Facebook Twitter



IndyCar owners have threatened to boycott next year's Indianapolis 500 unless qualifications for all 33 spots are open to all drivers, The Indianapolis Star reported today.

The newspaper said that IndyCar plans to race at Brooklyn, Mich., on May 26 - the same day as the Indianapolis 500 - unless qualifications are held as usual. Roger Penske's Michigan International Speedway is considering honoring all Indianapolis 500 tickets.IndyCar teams are protesting Indianapolis Motor Speedway President Tony George's revamped qualification requirements. George announced in July that 25 of the 33 spots in the Indy 500 will be reserved for top series points leaders in the new Indy Racing League.

"This isn't some idle threat," said a car owner who spoke on the condition of anonymity. "We will run at Michigan if Tony doesn't get off his high horse."

George is trying to lure IndyCar drivers to his new five-race, oval-track series, which begins in 1996.

"I heard rumors about it, but I haven't received a letter or petition or anything else," George told the Star on Tuesday. "As far as an ultimatum, we don't make them, and we're not interested in being on the receiving end."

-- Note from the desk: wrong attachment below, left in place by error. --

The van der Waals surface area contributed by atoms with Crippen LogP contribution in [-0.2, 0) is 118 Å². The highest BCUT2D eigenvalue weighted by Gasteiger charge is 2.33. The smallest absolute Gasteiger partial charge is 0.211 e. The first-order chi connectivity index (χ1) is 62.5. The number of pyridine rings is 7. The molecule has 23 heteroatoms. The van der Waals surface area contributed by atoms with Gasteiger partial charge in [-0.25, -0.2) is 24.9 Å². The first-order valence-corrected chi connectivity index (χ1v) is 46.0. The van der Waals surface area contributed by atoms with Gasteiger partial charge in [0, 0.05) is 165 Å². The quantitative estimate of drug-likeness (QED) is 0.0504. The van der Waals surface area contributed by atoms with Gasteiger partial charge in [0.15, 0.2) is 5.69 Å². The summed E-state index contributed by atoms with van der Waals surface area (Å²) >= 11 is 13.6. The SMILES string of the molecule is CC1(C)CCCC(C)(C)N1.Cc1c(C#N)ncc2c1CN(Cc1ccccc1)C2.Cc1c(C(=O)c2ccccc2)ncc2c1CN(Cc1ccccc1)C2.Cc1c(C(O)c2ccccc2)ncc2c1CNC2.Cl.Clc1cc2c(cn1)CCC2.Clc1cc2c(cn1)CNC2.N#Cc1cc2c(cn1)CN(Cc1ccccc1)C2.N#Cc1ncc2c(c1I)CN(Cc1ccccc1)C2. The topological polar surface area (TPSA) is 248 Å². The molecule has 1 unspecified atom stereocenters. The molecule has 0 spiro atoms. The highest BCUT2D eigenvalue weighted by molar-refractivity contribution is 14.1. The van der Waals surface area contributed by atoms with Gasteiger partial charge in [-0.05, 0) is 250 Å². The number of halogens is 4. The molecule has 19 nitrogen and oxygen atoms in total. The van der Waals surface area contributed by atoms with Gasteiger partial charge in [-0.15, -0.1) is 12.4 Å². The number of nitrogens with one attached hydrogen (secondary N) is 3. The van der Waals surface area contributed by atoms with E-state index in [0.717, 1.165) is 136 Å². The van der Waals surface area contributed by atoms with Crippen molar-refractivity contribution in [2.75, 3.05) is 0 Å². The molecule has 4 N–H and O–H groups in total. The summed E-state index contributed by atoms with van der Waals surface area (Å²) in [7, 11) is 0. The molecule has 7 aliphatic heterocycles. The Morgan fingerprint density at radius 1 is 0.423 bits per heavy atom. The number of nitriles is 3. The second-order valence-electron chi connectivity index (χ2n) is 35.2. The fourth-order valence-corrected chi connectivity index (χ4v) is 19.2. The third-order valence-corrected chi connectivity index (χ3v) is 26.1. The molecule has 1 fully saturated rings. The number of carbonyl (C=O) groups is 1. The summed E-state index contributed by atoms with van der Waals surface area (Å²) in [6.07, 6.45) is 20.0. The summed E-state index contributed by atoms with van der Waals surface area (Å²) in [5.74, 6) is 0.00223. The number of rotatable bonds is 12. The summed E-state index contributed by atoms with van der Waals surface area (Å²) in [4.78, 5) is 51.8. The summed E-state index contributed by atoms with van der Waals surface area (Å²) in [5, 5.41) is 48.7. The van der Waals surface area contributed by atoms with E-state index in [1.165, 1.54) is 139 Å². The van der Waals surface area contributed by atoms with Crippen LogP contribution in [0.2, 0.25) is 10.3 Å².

IndyCar chairman Andrew Craig could not be reached for comment.

"All good business organizations have solid backup plans in place and, although we can't comment specifically, we do have a Plan B. It only makes good business sense," IndyCar spokesman Adam Saal said.

"It only makes good business sense. That's why the IRL seems to be approaching Plan Z."

George has criticized the dominant IndyCar sanctioning body, Championship Auto Racing Teams, for its street races and foreign flavor. In turn, CART has denounced the IRL as divisive and has left the Indy 500 off its 1996 schedule.

CART has dominated Indycar racing since breaking away from the United States Auto Club in 1979. CART officials recently tried to meet with George to discuss a compromise, but it never occurred.

"Each side submitted a position paper, and we asked (longtime racing manager) Les Richter to put together a scenario for a meeting," George said. "But it wasn't a real attention getter, and we suggested it wasn't the right time to have one (a meeting)."

One owner said CART was ready to run at all IRL races, restructure the board to four owners and four IRL representatives, drop IndyCar's logo and adopt the Indy Racing League.

In return, CART allegedly asked George to adopt the 1996 IndyCar rules and retain Craig as chief operating officer.

"That's not entirely accurate. . . . All I can say is that there is more to it than that," George said.

So far, only three owners - A.J. Foyt, Ron Hemelgarn and John Menard - have committed to the series, which George plans to open at Orlanda, Fla., on Jan 27.